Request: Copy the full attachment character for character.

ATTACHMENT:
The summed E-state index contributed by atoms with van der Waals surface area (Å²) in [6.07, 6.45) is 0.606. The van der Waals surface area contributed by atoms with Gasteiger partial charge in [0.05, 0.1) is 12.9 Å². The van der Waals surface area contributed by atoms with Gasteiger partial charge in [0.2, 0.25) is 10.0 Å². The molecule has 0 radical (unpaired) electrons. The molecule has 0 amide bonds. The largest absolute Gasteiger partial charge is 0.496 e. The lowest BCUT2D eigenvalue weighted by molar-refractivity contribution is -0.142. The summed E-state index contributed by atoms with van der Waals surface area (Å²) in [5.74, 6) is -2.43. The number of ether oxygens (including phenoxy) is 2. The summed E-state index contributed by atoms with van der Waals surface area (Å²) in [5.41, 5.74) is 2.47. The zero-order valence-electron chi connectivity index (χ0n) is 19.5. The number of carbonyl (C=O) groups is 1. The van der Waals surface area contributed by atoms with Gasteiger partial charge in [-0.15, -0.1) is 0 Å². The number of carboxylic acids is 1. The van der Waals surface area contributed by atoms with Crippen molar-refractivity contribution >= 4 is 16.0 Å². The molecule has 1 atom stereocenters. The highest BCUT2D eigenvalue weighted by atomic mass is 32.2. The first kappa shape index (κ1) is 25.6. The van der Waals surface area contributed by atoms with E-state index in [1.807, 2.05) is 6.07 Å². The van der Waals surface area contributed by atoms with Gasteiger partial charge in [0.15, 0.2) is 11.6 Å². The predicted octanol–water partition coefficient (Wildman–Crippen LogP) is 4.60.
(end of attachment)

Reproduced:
The summed E-state index contributed by atoms with van der Waals surface area (Å²) in [6.07, 6.45) is 0.606. The van der Waals surface area contributed by atoms with Gasteiger partial charge in [0.05, 0.1) is 12.9 Å². The van der Waals surface area contributed by atoms with Gasteiger partial charge in [0.2, 0.25) is 10.0 Å². The molecule has 0 radical (unpaired) electrons. The molecule has 0 amide bonds. The largest absolute Gasteiger partial charge is 0.496 e. The lowest BCUT2D eigenvalue weighted by molar-refractivity contribution is -0.142. The summed E-state index contributed by atoms with van der Waals surface area (Å²) in [5.74, 6) is -2.43. The number of ether oxygens (including phenoxy) is 2. The summed E-state index contributed by atoms with van der Waals surface area (Å²) in [5.41, 5.74) is 2.47. The zero-order valence-electron chi connectivity index (χ0n) is 19.5. The number of carbonyl (C=O) groups is 1. The van der Waals surface area contributed by atoms with Gasteiger partial charge in [-0.15, -0.1) is 0 Å². The number of carboxylic acids is 1. The van der Waals surface area contributed by atoms with Crippen molar-refractivity contribution >= 4 is 16.0 Å². The molecule has 1 atom stereocenters. The highest BCUT2D eigenvalue weighted by atomic mass is 32.2. The first kappa shape index (κ1) is 25.6. The van der Waals surface area contributed by atoms with E-state index in [1.807, 2.05) is 6.07 Å². The van der Waals surface area contributed by atoms with Gasteiger partial charge in [0.15, 0.2) is 11.6 Å². The predicted octanol–water partition coefficient (Wildman–Crippen LogP) is 4.60.